I'd say you just verified hallerb's point. That labor comes to 30-36
man days of labor. Assuming you earned a mere $7 an hour, that's
$1700 - 2000. I heat my 3200 sq ft house here in NJ with gas for a
season for a lot less than that.
And it ignores another big problem, which is pollution. Note, I'm
not saying someone shouldn't use wood if they want to and enjoy doing
it. Only that it's not necessarily the free ride or good solution
On Jan 29, 8:05 am, firstname.lastname@example.org wrote:
yeah its kinda funny, people crow about how much they save heating
with firewood, and dont mind volunteering the hours worked etc.
but somehow EVERYONE I have ever asked always come back as a fiancial
loser or at best break even.
It would probably be more efficent to work the part time job and
devote 100% of the earnings to superinsulating the home.
insulation pays back forever, without additional work:)
such upgrades as triple pane windows, 95%+ furnace, and closed cell
foam insulation. Heck even a timer thermostat.
On Jan 29, 10:05 am, email@example.com wrote:
I don't see it that way - the cost of labor. I have a growing
greenhouse and a vegetable garden which requires considerable labor to
maintain. Should I not do this?
I heat my 3200 sq ft house here in NJ with gas for a
On my property I only cut deadfall. One cord of wood rotting on the
ground produces the same CO2 as if it were burned in a wood stove.
No, If you enjoy it and get other benefits from it, of course you
should keep doing it. I stated that in my post. My point is some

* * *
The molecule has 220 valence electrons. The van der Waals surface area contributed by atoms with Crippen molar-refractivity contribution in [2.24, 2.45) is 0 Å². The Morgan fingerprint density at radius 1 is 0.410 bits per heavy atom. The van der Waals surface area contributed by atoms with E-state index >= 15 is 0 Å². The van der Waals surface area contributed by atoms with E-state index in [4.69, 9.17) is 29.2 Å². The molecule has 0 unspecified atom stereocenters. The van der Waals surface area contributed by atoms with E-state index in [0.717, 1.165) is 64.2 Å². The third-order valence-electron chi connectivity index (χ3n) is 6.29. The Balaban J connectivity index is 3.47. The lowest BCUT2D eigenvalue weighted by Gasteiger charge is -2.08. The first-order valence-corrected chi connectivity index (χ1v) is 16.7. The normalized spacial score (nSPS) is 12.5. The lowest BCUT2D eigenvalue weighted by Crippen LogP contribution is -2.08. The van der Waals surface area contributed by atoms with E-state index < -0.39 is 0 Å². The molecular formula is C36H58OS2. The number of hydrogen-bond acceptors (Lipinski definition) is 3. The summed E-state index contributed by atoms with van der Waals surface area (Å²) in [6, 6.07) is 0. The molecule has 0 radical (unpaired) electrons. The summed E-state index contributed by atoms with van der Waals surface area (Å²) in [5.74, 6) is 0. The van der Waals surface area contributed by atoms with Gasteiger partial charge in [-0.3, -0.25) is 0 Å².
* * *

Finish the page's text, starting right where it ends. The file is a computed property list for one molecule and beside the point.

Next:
people don't enjoy cutting, splitting, and hauling wood. And in that
case, I agree with hallerb, that if they looked at the labor spent
doing it, it can be more effective to just work some extra hours
somewhere at a paying job.
CO2 isn't the only issue or even the main one. The typical woodstove
emits a lot more HC, CO, other noxious gases and particulates than a
natural gas or oil fired furnace. And a lot of it depends on what
kind of wood is burned, how well the fire is managed, which are not
issues with gas or oil. There are towns with people living in close
proximity that have had so much pollution from woodburning stoves that
they have put restrictions on new ones.
It can be swell it you enjoy doing it and if only a small percentage
of people do it. But if any significant percentage of homes started
doing it as their main source of heat, air quality would definitely
On Jan 30, 8:56 am, firstname.lastname@example.org wrote:
my neighbor used to burn wood constantly, it caused my wife great
asthma issues, and frankly gagged me it was so dense sometimes.......
he has a outdoor chimnea, and burns trash wood like pine, wonder if
that makes it worse?
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